“You must learn to walk before you can run”, “look before you leap”, “only fools rush in”; I’m sure we have all heard these proverbs from a sage uncle or wise grandparent as we charged ahead at whatever endeavour it may have been. And who knows? Perhaps it worked out in the end, but most of the time we would find that they were right all along; whatever it was would have been simpler in the long run if we had taken smaller steps. A personification of these idioms is Frenchman Charles Niehues. He has spent the last few years building up the skill of an honest craftsman and pouring them into Fat Boy Clothing.
The reputation he has gained is well deserved, the brand’s t-shirts and short sleeved henley’s are of the highest quality, the dyes used are ecological and the hand dying, hand printing process gives a distinct value each piece. A process you can see in the video below.
So this is Charles walking, and at a good pace but with the release of his FBC Taylor and Supply line for fall/winter 2013 he is about to break into a run. While at this gentle pace we had a chat with Charles to find out all about FBC and exactly where he is running to.
After a summer spent labouring as a carpenter, scrambling over roofs and haling timber, Charles came to the distinct conclusion that this was not for him. His passions lay elsewhere. This led him to study fashion at college where he learned how to design and produce the garments that fitted his aesthetic.
Out of fashion school he took the next logical step for someone with the notion to be his own boss, he started his own label D-Day which initially saw the creation of a pair of jeans.
While at the initial stages of creating a label you also have to pay the bills, cleverly the job he chose paid off twofold. He decided to work in a printing studio where he could learn the process of screen printing and how to translate his designs and artworks onto cloth. Fat Boy Clothing was born when he produced a t-shirt to accompany D-Day jeans.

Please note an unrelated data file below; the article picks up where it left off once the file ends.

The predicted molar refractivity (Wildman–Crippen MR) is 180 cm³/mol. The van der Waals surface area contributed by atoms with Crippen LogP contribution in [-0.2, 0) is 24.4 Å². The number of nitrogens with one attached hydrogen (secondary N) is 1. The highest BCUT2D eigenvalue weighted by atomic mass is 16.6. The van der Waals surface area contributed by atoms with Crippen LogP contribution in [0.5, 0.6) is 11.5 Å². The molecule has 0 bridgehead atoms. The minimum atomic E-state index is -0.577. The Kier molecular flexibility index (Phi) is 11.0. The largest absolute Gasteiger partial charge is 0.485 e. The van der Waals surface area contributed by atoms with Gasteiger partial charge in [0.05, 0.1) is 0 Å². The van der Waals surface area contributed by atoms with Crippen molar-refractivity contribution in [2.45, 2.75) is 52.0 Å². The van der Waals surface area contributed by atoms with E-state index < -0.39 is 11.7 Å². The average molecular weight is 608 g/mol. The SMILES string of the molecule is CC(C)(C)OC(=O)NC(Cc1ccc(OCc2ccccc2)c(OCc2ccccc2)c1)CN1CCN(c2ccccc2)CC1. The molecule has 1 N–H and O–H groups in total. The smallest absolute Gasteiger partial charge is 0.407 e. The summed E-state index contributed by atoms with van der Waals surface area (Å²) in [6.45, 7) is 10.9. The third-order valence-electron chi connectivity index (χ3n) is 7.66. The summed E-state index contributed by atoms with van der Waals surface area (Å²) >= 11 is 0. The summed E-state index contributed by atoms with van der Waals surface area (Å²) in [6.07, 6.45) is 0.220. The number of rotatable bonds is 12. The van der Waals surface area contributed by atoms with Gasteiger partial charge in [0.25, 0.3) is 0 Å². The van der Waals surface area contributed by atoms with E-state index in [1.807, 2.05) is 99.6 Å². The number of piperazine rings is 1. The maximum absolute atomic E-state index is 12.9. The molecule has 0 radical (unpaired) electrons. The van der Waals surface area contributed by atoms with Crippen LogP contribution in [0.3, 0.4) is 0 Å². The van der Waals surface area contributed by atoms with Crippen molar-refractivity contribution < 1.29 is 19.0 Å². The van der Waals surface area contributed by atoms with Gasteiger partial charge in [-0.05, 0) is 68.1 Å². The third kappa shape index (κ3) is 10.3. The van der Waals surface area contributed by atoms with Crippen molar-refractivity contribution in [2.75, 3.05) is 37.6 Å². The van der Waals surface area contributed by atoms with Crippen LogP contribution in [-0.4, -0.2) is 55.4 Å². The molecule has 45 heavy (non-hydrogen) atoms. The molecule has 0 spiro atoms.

FBC is now a fully fledged brand with a wide range of original designs, international stockists and a solid reputation. However it is vitally important to Charles that the ethos remains the same as he expands the range of garments he offers.
He produces all his products wherever he may be at the time. Charles has spent a lot of his time building the brand in the US, Los Angeles specifically, and plans to return there to expand FBC on the other side of the Atlantic. At the moment however he is on his home turf in Avignon, France. As his range expands into the tailored collection and he seeks out producers he goes old school. Like the early days of Levi Straus his garment are not made in a giant, faceless factory but in the homes of skilled tailors and seamstresses.
He remarks, “when I take them the sample I put together myself they look it over and say: Sure, I can do this. Simplify the process; do away with the taped seams. It will be much faster and cheaper for you. I say no no. No way, it HAS to be like that, I want the highest standard. They look at me like I am crazy.”
What comes across when talking to Charles is his excitement about the clothing he has designed and produced. When chatting to him about his collection at BBB this summer he delved into the details of his clothing, so much so that without a moment’s hesitation he dropped his trousers to show us the cleanly taped construction of all the seams in the trousers. He is excited about what he creates because he creates what he wants to wear.
We will of course keep in touch with Charles and are excited to see a brand such as this flourish.